You Are Worth It

We begin worship with forgiveness because we need to know—I need to know, you need to know—that we are not only in need of forgiveness, but that we are worth forgiveness, that we are not beyond hope.

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Fifteenth Sunday after Pentecost A
Preached at Faith Lutheran Church in Three Lakes, WI.

Genesis 50:15-21
Psalm 103:1-13
Romans 14:1-12
Matthew 18:21-35

Mr. Hinton was at his mother’s house on an otherwise normal day in 1985, helping her around the house as children often do for their mothers.

Except on this day, two police officers came to the yard and arrested Mr. Hinton. They asked if he had a gun, and when he said he didn’t, they asked if his mother did. She did, and they went in the house to retrieve that gun. It was the only piece of evidence used to try Mr. Hinton of murdering two restaurant managers in Birmingham, AL. The expert witness admitted he couldn’t see through the microscope very well because of poor eyesight. Mr. Hinton passed a lie detector test, had a solid, verifiable alibi, and the only incriminating evidence was supplied by the aforementioned deficient expert.

Mr. Hinton was found guilty of the double murder and sentenced to death row.

Years later, Mr. Hinton met a lawyer named Bryan Stevenson, who agreed to take on his case. Mr. Stevenson found three highly credible and well-known experts that testified that there was no way the bullets that killed the restaurant managers came from Mr. Hinton’s mother’s gun. The prosecution actually agreed. Mr. Hinton was innocent! Yet he still spent another sixteen years on death row as appeal after appeal was rejected.

His case eventually reached the Supreme Court which, in an almost unheard of unanimous decision, ordered a retrial. The case against Mr. Hinton quickly crumbled, and thirty years after his arrest, after spending three decades on death row, Mr. Hinton was released a free man.

Mr. Hinton’s life was forever changed by his stay on death row. He still wakes up every morning at 3 am, because that’s when he had to get up in jail. He bought a California King-sized bed to sleep in, but sleeps curled up tight on one corner, because that’s how he slept on death row. But spending three decades on death row couldn’t rip his joy away from him, he says. He still has so much joy.

To this day, Anthony Ray Hinton doesn’t speak ill of the people who falsely put him on death row for thirty years. “I do not hold any hatred for the people who put me there,” he says, “I have seen what hatred can do. What would it profit me to hate? … I forgive them. I forgive them without them asking… I forgive them so they can sleep good at night… I forgive them so that I can sleep good at night.”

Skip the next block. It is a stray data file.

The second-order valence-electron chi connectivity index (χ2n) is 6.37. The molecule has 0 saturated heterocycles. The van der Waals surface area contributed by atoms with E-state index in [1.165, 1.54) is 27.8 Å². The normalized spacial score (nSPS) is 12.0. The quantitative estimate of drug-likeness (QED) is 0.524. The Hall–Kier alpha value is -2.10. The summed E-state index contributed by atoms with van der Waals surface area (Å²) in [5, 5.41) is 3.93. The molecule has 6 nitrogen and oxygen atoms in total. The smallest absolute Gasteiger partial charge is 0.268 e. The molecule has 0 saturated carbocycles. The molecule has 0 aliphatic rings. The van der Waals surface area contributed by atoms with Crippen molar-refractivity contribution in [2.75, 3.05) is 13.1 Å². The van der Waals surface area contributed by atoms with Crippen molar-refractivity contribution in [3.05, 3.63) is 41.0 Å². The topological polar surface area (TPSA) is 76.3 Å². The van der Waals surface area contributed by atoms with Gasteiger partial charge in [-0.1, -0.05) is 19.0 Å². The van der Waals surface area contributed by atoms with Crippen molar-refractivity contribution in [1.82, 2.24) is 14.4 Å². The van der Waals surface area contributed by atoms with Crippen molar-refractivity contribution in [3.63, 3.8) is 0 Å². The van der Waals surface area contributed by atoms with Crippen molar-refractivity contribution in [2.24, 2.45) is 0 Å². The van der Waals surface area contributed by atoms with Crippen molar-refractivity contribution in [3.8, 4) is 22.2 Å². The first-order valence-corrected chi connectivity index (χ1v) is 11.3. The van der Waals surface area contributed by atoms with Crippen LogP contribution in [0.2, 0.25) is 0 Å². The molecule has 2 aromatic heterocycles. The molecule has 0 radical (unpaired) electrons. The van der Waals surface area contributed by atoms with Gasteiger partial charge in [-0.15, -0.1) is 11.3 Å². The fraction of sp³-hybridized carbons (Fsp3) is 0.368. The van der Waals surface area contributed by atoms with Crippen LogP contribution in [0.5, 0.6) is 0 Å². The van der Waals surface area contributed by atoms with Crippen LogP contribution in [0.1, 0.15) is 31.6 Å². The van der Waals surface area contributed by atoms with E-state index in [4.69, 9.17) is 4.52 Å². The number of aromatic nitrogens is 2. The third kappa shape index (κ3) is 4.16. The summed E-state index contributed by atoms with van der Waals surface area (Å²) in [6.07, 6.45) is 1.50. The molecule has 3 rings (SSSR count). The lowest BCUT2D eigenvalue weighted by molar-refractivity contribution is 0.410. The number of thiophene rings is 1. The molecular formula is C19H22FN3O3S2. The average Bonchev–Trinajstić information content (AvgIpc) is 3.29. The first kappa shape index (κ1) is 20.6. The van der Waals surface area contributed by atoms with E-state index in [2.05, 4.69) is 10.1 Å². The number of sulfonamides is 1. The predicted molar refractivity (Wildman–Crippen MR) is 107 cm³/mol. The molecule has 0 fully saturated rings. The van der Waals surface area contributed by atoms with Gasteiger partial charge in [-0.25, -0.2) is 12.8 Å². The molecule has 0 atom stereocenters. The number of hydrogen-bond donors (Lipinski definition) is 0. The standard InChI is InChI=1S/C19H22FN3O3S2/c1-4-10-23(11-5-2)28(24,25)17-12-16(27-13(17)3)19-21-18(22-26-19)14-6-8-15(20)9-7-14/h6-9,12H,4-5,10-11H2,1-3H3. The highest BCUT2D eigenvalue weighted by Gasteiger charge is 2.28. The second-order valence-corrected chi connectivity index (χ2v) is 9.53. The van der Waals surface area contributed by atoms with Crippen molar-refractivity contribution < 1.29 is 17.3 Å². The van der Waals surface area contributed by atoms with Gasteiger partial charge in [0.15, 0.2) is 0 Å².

Shane Claiborne tells Mr. Hinton’s story in his book Executing Grace: How the Death Penalty Killed Jesus and Why It’s Killing Us. In it, he says that Anthony Ray Hinton “is one of the most incredible faces of grace I have ever met,” even though he endured a thirty year nightmare and has every right to hate the people who falsely accused him of murder because he was black and “looked evil” and the jury that sentenced him to death with no evidence.

Instead, Mr. Hinton forgave those who wronged him.

Mr. Hinton’s story has parallels in the Joseph saga recorded in the book of Genesis. Refresher: Joseph is one of Jacob’s at least thirteen children (twelve sons and at least one daughter), and is Jacob’s favorite. After Jacob gives Joseph an expensive, rich coat, Joseph’s brothers plan to kill him out of jealousy. Instead, they sell him into slavery in Egypt, where Joseph is falsely accused of trying to put moves on his owner’s wife and thrown in jail. There, he earns a reputation as an interpreter of dreams, which comes in handy when the Pharaoh starts having worrisome dreams.

Joseph interprets Pharaoh’s dreams to mean that a big famine is coming, and Pharaoh is so impressed he puts Joseph in charge of administrating the entire country’s supply of food. When the famine hits, Joseph’s brothers who live outside Egypt come to Egypt to buy food because of the famine. They don’t recognize Joseph, who puts them through a few tests to see if they’ve changed, and when he sees that they have, he breaks down in tears because he’s so happy to see them again. He brings his father’s entire family to live with him in Egypt, where they can live comfortably.

Which leads to the part of the story we read this morning, where Joseph assures his brothers that, like Anthony Ray Hinton, he doesn’t harbor any ill feelings toward his brothers, the people who put him through hell. He’s forgiven them.

It’s a practice called “restorative justice”. When we think of the word “justice”, we’re usually thinking of retributive, or criminal justice: a crime is a violation of law. It creates guilt. Justice then is the meting out of punishment to fit the crime so that the offender gets what they deserve. It’s the kind of justice that the slave in Jesus’s parable expects, since he can’t pay his debt; and it’s the justice he gives out when another slave can’t pay his.